An Interview on Leadership
With Paula Mueller
Paula: You have spoken recently about spiritual leadership. Can you tell me what your definition of spiritual leadership is?
First, spirit—spiritual anything—is the conscious raising up to the highest level possible of the physical and the mental self. It’s a spiritual action when you’re raising it up to the highest level you can do. It’s a spiritual thought when you’re raising it up to the highest level you can think. That is the definition of spiritual. So spiritual leadership is simply leadership—which I’ll tell you my definition of later—that is raised up to the highest conscious level of your best good. The best you can be where you are with what you have. So first, I’m not talking about leading a population of spiritual beings. This is not about how to be a priest.
As far as leadership is concerned, one definition is communication, the ability to express your vision in such a way that others want to take part. First you’ve got to know what your vision is. Then you need to be able to express that vision in such a way that those who have a like interest understand your vision enough to be able to say, “I want to take part in that.”
Next, you need to be able to express that vision in a way that others can take action on. How would that express itself, for instance, in world peace? That’s a nice generic sort of thing to want, and we need leaders whose vision is world peace. But world peace isn’t enough. What you want to say is, “I want world peace that expresses non-violence.” All right, you have brought that vision into something other people can relate to. “I want non-violence, too. For me, non-violence means no weapons. For me it means nuclear disarmament.” You begin bringing it to the issues that people can relate to.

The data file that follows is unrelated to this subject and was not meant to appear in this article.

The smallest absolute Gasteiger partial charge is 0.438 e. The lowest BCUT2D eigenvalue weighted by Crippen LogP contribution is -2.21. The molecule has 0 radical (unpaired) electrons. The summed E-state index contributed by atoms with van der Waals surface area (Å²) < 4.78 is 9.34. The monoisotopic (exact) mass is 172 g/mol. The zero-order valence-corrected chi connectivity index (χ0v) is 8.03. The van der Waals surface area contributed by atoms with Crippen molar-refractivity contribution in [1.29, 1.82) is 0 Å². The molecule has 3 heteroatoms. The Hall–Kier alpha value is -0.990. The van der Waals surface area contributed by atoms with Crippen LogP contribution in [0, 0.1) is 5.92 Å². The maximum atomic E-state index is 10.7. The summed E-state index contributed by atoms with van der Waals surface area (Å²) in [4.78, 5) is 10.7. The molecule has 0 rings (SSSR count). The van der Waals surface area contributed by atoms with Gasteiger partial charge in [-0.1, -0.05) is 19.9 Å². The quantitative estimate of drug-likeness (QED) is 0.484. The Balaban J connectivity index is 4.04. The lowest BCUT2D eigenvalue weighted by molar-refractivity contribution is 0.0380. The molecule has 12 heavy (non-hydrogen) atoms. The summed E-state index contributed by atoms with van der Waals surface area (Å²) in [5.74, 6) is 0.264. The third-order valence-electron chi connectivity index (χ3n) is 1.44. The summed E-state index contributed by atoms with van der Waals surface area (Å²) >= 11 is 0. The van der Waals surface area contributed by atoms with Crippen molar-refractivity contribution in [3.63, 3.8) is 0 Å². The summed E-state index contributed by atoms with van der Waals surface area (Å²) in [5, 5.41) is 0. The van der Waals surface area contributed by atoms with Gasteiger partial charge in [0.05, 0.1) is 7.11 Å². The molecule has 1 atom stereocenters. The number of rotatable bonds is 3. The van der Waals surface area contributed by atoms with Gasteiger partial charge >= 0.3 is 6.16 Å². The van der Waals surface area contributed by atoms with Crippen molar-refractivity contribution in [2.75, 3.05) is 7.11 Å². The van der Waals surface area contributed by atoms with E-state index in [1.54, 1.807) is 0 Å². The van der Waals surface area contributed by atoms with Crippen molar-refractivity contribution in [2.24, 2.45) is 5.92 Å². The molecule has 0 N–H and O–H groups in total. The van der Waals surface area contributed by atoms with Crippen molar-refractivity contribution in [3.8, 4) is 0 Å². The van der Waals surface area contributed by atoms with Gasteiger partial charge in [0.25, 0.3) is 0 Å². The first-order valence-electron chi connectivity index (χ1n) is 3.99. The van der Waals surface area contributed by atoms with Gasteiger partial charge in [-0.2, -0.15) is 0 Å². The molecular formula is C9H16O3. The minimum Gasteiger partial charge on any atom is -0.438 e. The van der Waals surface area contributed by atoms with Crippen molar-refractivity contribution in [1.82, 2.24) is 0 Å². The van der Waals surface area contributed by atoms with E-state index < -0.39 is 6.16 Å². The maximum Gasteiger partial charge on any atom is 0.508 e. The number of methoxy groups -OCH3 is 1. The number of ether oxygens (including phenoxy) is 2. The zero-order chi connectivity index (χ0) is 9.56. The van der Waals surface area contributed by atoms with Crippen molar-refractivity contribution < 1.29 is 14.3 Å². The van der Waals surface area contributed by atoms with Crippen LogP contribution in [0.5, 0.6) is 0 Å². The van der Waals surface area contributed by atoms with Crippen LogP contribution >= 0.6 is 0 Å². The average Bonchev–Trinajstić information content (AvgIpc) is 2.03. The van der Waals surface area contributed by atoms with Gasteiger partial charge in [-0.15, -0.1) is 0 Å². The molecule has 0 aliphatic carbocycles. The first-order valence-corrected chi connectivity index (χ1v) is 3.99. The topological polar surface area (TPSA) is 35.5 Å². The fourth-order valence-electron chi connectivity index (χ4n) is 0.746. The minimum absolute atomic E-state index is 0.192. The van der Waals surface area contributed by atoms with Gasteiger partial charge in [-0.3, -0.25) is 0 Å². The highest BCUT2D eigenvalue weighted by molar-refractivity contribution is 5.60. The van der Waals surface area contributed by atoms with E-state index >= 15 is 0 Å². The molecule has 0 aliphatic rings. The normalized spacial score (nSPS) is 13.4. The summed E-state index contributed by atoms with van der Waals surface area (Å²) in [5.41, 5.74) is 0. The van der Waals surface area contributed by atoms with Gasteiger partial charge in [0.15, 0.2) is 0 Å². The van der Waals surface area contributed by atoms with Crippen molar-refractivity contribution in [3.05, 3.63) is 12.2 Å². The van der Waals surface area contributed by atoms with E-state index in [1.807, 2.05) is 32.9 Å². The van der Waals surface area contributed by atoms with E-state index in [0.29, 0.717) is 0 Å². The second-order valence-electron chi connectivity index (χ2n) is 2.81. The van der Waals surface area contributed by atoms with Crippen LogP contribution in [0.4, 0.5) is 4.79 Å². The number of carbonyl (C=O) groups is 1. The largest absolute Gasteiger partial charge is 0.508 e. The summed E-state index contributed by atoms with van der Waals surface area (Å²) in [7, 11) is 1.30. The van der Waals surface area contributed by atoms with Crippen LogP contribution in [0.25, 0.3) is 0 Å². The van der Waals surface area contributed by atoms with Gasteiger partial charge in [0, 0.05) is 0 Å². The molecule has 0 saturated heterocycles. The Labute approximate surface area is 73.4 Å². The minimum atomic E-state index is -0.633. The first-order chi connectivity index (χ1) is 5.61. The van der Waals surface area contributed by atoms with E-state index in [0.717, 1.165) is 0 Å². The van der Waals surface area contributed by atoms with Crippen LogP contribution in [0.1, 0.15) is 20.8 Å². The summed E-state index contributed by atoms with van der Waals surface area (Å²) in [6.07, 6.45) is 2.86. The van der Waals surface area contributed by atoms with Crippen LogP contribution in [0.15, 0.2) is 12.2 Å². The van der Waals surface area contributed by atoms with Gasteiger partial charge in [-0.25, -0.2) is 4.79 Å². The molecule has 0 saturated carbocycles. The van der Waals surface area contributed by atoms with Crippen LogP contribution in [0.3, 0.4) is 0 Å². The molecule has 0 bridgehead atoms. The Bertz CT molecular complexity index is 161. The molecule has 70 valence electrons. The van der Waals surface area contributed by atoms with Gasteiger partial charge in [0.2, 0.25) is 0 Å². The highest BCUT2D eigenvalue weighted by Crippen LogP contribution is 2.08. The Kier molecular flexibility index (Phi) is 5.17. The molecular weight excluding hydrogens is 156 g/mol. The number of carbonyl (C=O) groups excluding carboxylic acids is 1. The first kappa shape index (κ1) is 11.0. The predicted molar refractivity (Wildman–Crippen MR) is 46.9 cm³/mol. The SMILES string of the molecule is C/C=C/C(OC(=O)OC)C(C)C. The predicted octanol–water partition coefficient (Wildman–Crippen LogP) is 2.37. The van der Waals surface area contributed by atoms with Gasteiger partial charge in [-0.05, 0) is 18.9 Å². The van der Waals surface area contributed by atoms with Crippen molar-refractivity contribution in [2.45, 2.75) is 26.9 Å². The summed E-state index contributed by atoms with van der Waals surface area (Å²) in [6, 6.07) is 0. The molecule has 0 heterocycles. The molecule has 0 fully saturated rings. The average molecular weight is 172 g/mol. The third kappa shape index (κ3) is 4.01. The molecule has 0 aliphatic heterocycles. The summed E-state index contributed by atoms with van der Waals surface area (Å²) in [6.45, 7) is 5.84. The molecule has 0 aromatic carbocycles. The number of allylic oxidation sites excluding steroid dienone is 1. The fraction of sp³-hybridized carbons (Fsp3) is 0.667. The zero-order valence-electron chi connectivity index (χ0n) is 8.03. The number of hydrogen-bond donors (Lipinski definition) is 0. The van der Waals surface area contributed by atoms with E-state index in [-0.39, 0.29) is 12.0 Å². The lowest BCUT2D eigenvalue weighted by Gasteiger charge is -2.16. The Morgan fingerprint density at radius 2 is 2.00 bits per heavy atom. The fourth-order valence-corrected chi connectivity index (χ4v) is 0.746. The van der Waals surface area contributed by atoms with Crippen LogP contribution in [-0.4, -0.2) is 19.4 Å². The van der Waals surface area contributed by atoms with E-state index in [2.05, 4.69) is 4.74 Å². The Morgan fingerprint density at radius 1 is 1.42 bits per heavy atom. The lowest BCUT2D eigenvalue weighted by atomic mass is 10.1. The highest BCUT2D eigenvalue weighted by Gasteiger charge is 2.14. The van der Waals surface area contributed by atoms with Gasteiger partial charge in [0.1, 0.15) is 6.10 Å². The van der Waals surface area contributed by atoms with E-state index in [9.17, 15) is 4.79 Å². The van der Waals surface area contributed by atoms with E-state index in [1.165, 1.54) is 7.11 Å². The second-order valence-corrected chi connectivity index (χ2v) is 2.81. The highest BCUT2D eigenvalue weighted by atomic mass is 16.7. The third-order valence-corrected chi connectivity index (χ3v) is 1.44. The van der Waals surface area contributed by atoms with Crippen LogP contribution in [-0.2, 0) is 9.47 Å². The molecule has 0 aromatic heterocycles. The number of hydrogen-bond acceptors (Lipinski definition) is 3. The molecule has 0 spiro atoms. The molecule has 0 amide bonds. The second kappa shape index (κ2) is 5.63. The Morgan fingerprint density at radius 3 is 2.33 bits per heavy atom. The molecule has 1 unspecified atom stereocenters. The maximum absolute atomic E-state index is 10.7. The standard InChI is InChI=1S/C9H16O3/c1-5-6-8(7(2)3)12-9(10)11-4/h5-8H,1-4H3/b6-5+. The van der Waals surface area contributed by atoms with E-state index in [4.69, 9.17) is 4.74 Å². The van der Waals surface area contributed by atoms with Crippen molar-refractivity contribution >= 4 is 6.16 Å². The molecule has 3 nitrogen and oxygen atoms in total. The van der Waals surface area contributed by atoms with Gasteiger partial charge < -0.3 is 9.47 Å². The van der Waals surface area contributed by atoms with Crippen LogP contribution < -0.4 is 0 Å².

Then you begin bringing those issues into activity. You see, leadership is vision. The example is those who are laying bricks and those who are working for overtime and those who are building a cathedral. They’re all on the same job, but the difference is vision. The person who understands that by handing out these pamphlets they are working toward a non-violent world is going to do it with a whole lot more passion than those who are handing out pamphlets simply because it gets them three dollars an hour or the approval of somebody else.
Now, in that arena of communication, there become issues of motivation. And there tend to be three broad areas through which people are motivated. One of them is power; those are the people who are motivated by recognition, organization, instigation. That’s not actually a form of leadership; it’s a form of motivation. There are those who are motivated by activity. “I don’t want to set it up, but I want to always be doing. Let me be the one out there to hand out those pamphlets.” And they fret if they don’t have things to do. And then there are those who are motivated by people, the ones who want fellowship. They are motivated by, “how do you feel about this, let’s keep everybody satisfied. Let’s keep the people element going.” Those are the motivations for action, action in pursuing the vision.